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  • Cutaneous
  • Cutaneous, which affects the skin. (icdlist.com)
  • Patients with primary cutaneous aspergillosis often give a history of injured skin exposure to a possibly contaminated object. (renalandurologynews.com)
  • Primary cutaneous aspergillosis can occasionally be seen in healthy patients, or can rarely be the presenting sign of an underlying immunosuppression, and in the right clinical circumstances this diagnosis should be suspected even if there is no apparent immune defect. (renalandurologynews.com)
  • Primary cutaneous aspergillosis can have various clinical manifestations, but the most characteristic lesion is a black eschar overlying a red or purple patch, plaque, or nodule at the location of skin injury ( Figure 1 ). (renalandurologynews.com)
  • Diagnosis of all types of cutaneous aspergillosis depends on seeing the hyphal forms in the tissue. (renalandurologynews.com)
  • At least 17 subtypes of EBS have now been described, distinguished by differences in clinical phenotype (to include anatomic distribution of lesions, cutaneous morphology, extracutaneous findings, and overall severity), genetic mode of inheritance, ultrastructural level of skin cleavage and/or ultrastructural morphological features, and molecular basis of disease. (oncologynurseadvisor.com)
  • It should be emphasized that some cutaneous and extracutaneous findings may not develop until at least age 1, and that most EB infants later subclassified as having a more localized disease subtype have generalized skin involvement during the first several months of life, making the use of these findings as surrogate diagnostic markers for subclassification very imprecise. (oncologynurseadvisor.com)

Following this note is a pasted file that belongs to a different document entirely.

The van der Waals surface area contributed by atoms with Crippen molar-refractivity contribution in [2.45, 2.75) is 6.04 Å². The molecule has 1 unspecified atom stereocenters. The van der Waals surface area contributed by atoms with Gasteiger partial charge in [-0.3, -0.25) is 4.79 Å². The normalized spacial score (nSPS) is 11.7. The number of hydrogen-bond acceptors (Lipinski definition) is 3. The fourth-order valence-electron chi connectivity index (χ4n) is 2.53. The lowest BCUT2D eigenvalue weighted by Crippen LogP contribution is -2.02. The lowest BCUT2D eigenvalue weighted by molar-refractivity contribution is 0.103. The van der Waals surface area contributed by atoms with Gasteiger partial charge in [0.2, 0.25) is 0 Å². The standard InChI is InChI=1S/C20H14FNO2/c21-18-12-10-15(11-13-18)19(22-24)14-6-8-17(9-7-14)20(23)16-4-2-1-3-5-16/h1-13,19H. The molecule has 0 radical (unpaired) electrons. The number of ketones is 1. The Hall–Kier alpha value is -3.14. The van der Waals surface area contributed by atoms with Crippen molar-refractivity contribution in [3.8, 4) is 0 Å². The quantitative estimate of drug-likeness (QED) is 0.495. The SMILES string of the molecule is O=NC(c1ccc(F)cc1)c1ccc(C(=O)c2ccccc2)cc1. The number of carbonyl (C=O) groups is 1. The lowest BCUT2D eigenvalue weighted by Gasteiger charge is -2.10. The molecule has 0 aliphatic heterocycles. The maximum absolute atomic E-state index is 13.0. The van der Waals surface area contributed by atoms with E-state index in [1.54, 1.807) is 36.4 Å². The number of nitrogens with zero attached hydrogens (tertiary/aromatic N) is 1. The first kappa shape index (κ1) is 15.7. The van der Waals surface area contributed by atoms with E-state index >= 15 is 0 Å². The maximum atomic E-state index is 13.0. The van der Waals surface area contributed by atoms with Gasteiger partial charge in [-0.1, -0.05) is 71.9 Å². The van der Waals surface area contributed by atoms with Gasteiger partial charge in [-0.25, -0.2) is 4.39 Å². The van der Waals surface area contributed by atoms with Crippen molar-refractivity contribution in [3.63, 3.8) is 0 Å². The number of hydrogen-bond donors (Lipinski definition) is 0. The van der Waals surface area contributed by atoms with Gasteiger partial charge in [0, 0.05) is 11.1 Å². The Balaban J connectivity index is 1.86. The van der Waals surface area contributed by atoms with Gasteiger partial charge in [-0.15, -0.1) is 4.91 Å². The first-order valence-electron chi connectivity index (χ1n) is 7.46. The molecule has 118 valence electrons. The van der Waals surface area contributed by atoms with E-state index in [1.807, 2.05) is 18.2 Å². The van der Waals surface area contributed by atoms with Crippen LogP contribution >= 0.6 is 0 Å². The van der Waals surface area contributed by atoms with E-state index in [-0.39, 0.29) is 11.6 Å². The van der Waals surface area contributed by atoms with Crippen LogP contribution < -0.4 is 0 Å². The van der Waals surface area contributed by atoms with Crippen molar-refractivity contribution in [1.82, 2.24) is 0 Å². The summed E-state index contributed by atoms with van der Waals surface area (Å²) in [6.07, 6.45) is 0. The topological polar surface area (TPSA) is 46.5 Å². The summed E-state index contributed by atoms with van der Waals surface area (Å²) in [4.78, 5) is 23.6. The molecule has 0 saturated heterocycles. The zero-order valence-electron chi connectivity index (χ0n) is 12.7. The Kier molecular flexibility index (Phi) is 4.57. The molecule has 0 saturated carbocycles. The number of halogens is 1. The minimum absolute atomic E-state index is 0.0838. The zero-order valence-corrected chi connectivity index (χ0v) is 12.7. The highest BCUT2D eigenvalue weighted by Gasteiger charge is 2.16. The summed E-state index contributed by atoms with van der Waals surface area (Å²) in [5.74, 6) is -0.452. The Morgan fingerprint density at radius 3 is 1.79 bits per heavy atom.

• clinical
  • This article covers diagnosis, including descriptions of the different clinical presentations of surface, superficial and deep bacterial skin infections, how to perform and interpret cytology, and how to best use bacterial culture and sensitivity testing. (bmj.com)
  • Part 1 will discuss diagnosis of pyoderma using clinical signs, cytology and bacterial culture and antimicrobial sensitivity tests. (bmj.com)
  • This article proposes a clinical guideline for the diagnosis and treatment of Kawasaki disease in the UK based on the best available evidence to date, and highlights areas of practice where evidence is anecdotal or based on retrospective data. (bmj.com)
  • The purpose of this article is to provide a clinical guideline for the diagnosis and treatment of KD in the UK. (bmj.com)
  • There is no diagnostic test for KD, therefore diagnosis is based on clinical criteria (table 1) 2 and the exclusion of other diseases, particularly sepsis. (bmj.com)
  • The potential for epizootics is highest at 10 °C and the disease does not occur naturally above 15 °C. Clinical signs of infection with IHNV include abdominal distension, bulging of the eyes, skin darkening, abnormal behavior, anemia, and fading of the gills. (wikipedia.org)
  • The diagnosis of TEN is based on both clinical and histologic findings. (wikipedia.org)
  • Mild defects in T-cell function can also be observed, in addition to an inverted CD4/CD8 ratio Once a diagnosis is made, the treatment is based on an individual's clinical condition and may include standard management for autoimmunity and immunodeficiency. (wikipedia.org)
  • Once a diagnosis is made, treatment is based on an individual's clinical condition and may include medication and other strategies for managing infections, allergies, and asthma. (wikipedia.org)
  • Symptomatic infections are apparent and clinical, whereas an infection that is active but does not produce noticeable symptoms may be called inapparent, silent, subclinical, or occult. (wikipedia.org)
  • rash
  • In patients who survive the initial phase of the infection, the rash desquamates, or peels off, after 10-14 days. (wikipedia.org)
  • is a life-threatening infection characterized by severe headache, sore throat, fever as high as 105 ° F (40.6 ° C), and a sunburn-like rash that spreads from the face to the rest of the body. (encyclopedia.com)